House prices may have been falling in recent months, but the official value of Dutch private property soared 16.4% this year because calculations are based on last year’s figures.
The average WOZ value of a Dutch home this year is €369,000, national statistics agency CBS said on Wednesday. The biggest increase – 26% – was in Lelystad. Amsterdam had the strongest rise of the four big cities at 19%, followed by Utrecht at 17.6%.
The WOZ value of a property is used to determine local and other property-related taxes.
In money terms, the most expensive Dutch local authority area by WOZ value is Bloemendaal in Noord-Holland province, at €932,000. Pekela in Groningen has the lowest average figure, at €194,000.
Earlier it emerged that the number of homeowners protesting about the official valuation of their property reached a record high this year.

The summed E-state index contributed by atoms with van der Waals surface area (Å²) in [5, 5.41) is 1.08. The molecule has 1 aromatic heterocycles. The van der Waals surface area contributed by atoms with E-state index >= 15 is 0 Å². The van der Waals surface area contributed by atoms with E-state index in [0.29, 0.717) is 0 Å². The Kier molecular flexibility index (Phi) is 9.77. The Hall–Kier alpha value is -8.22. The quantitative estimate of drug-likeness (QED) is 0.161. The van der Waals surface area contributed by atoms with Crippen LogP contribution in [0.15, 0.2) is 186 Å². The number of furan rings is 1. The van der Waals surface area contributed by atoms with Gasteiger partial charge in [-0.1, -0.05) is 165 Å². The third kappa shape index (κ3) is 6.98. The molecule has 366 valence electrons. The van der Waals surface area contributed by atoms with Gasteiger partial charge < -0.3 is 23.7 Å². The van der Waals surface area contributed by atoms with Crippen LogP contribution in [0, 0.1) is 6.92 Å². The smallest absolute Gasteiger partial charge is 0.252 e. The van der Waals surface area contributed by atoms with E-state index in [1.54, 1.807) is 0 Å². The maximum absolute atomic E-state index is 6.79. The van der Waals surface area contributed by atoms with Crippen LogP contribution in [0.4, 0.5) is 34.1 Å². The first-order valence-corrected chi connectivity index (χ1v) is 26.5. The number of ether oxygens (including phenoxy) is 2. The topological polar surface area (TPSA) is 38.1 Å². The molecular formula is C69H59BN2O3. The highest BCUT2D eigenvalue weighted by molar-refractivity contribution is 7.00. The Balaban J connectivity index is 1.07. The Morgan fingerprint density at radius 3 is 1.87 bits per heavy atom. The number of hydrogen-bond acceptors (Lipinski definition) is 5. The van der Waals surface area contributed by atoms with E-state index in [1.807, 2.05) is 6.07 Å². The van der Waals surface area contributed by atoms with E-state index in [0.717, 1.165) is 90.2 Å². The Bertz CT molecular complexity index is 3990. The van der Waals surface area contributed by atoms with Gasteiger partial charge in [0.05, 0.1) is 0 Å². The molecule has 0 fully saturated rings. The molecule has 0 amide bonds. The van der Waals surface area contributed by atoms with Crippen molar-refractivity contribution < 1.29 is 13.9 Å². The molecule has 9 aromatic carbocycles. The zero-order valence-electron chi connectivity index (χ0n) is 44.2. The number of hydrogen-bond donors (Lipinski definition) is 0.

Almost 600,000 homeowners have made an official complaint about the WOZ value of their homes, three times the 2022 figure.
The government has since said it plans to toughen up the rules covering specialist bureaus that fight official property valuations on behalf of home owners.
Councils don’t have to pay the process costs, which are upwards of €600, if home owners protest about the valuation themselves. Valuations are based on general price developments as well as the sale price of similar nearby properties.
In 2021, 51% of requests for a lower valuation were processed through an outside agency, according to research by the valuation monitoring body Waarderingskamer. On average, 40% of the protests succeed, resulting in valuations going down by an average of 9%.
House prices were some 20% higher in January 2022 compared with the year-earlier period. They have been falling since last summer, but there are signs of a slight uptick in recent months.
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